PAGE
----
Twitter like date format in WordPress

A tiny bit of code to make your dates more human readable by writing them the Twitter way; “3 days ago” or “7 hours ago”.

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Sorting the loop anyway you want to

Sort the posts in your website anyway you want to using a combination of the loop_start filter, the global $wp_query variable and the use of PHP’s usort function

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TinyMCE and headers

Most commonly your theme will have it’s headers (H1,Hh2, etc) set by the theme; you as a theme designer decide which header to use where. However, you want to give your client (the site’s editor) some control of how to use headers within the content of posts and pages. The TinyMCE Advanced plugin comes in handy here as it allows you to add a few extra buttons to the bar of the WordPress WYSIWYG editor. Unfortunately the dropdown that contains the options for paragraph, headers, and so on, also has the H1 right in there making it very easy for your editor to use it freely and thus making your website just that little bit less search engine friendly. I came across a tiny (pun intended) peace of code that gives just enough control to change that:

/*
* Modifying TinyMCE editor to remove unused items.
*/
function customformatTinyMCE($init) {
   // Add block format elements you want to show in dropdown
   $init['theme_advanced_blockformats'] = 'p,pre,h1,h2,h3,h4';
   $init['theme_advanced_disable'] = 'strikethrough,underline,forecolor,justifyfull';

   return $init;
}

// Modify Tiny_MCE init
add_filter('tiny_mce_before_init', 'customformatTinyMCE' );

Source: wordpress.org/support/topic/tinymce-formatting-options-remove-h1-h1-pre

By changing ‘theme_advanced_blockformats’ you can control exactly what shows up in that dropdown.

Can’t find your way home?

Home is where your website starts but by default, Home doesn’t show up in your WordPress menu. Add this bit of code to your functions.php and it will magically appear:

function home_page_menu_args( $args ) 
{
  $args['show_home'] = true;
  return $args;
}
add_filter( 'wp_page_menu_args', 'home_page_menu_args' );

WordPress Syndication and the_content filter

We use the FeedWordPress plugin to import Twitter updates into our blog, select the most interesting ones and put them on the homepage. However, the Tweet plugin wasn’t working. After a bit of testing we concluded that the_content filters were being run but totally ignored! As it turns out (after a lot of code digging) The FeedWordPress plugin actually rewrites the content of it’s imported posts to their original values thus bypassing any the_content filters. Add the following lines of code to your functions.php to prevent this:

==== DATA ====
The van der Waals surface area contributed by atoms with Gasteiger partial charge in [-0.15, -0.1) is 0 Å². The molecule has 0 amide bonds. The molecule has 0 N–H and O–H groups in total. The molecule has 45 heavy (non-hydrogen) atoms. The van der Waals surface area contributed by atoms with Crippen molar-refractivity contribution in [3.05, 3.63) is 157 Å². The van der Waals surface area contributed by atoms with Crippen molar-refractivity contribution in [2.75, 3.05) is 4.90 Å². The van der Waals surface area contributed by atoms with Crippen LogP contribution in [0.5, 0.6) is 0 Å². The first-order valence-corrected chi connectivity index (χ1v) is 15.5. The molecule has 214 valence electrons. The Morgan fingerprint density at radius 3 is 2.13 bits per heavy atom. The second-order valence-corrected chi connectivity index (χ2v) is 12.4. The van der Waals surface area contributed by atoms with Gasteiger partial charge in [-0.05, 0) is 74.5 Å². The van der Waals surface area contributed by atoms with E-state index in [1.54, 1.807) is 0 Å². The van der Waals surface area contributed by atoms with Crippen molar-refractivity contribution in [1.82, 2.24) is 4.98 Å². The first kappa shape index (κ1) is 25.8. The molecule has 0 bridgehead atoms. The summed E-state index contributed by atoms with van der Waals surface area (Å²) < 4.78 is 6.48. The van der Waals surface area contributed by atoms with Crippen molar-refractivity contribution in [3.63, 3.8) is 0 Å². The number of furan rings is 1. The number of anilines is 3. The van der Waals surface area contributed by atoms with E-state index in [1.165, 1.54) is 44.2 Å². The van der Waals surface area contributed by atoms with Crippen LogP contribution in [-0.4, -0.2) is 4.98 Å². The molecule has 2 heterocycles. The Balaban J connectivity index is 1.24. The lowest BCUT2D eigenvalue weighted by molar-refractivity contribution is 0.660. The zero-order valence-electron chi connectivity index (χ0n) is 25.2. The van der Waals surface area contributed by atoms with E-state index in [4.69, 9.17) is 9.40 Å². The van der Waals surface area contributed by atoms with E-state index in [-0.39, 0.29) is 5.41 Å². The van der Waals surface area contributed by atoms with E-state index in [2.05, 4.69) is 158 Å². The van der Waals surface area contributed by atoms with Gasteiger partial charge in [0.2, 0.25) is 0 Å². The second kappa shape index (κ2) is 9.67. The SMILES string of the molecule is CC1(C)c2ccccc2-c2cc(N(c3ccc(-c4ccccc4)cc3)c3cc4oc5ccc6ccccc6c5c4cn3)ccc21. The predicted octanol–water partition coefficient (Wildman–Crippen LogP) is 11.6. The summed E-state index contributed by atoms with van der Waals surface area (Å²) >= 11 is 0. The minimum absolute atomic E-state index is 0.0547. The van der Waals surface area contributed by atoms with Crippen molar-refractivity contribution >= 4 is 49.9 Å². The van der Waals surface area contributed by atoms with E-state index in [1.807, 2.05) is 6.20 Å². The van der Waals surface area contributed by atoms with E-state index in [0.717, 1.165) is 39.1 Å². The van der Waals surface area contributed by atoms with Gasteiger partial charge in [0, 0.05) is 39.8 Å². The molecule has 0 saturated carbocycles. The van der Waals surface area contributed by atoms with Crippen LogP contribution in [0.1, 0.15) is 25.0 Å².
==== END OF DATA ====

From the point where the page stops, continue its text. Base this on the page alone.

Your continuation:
remove_filter('the_content', 'feedwordpress_preserve_syndicated_content', -10000);
remove_filter('the_content', 'feedwordpress_restore_syndicated_content', 10000);

Format any date according to WordPress date formatting settings

Format any date you like according to the date formatting settings in the WordPress backend with this simple piece of code. Put the following function in your theme’s functions.php file and enjoy the magic anywhere in your theme.

// $date is in yyyy-mm-dd format
function any_date($date = '2011-10-28')
{
  $format = get_option('date_format');
  return apply_filters('get_the_time', mysql2date($format, $date), $format); 
}

Hierarchical WordPress templates

Another useful piece of code for you to put into your functions.php file. You probably already know that a file in your theme dir called category-1.php will be used for showing content for the category that has an id of 1. The filters below allow you to have hierarchical templates based on category id. For instance, all single posts belonging to category 1 will use single-cat-1.php. Also, all child categories of category 1 will use category-1.php.

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Multiple permalinks for a single post with multiple categories in WordPress

Ever had more than one category assigned to a post? Did you get stuck with a single permalink where you might have wanted a dynamic permalink based on the current category? Read on and find out how to ‘hack’ your WordPress theme to make this happen.

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WordPress thumbnail quality

While searching for a way to change the default jpeg quality of generated thumbnails in WordPress, I came along this simple piece of code:

function jpeg_quality_filter($quality) { return 100; }
add_filter('jpeg_quality', 'jpeg_quality_filter');

Add to the functions.php file in your theme directory and change ‘100’ to the desired jpeg compression value (higher is better).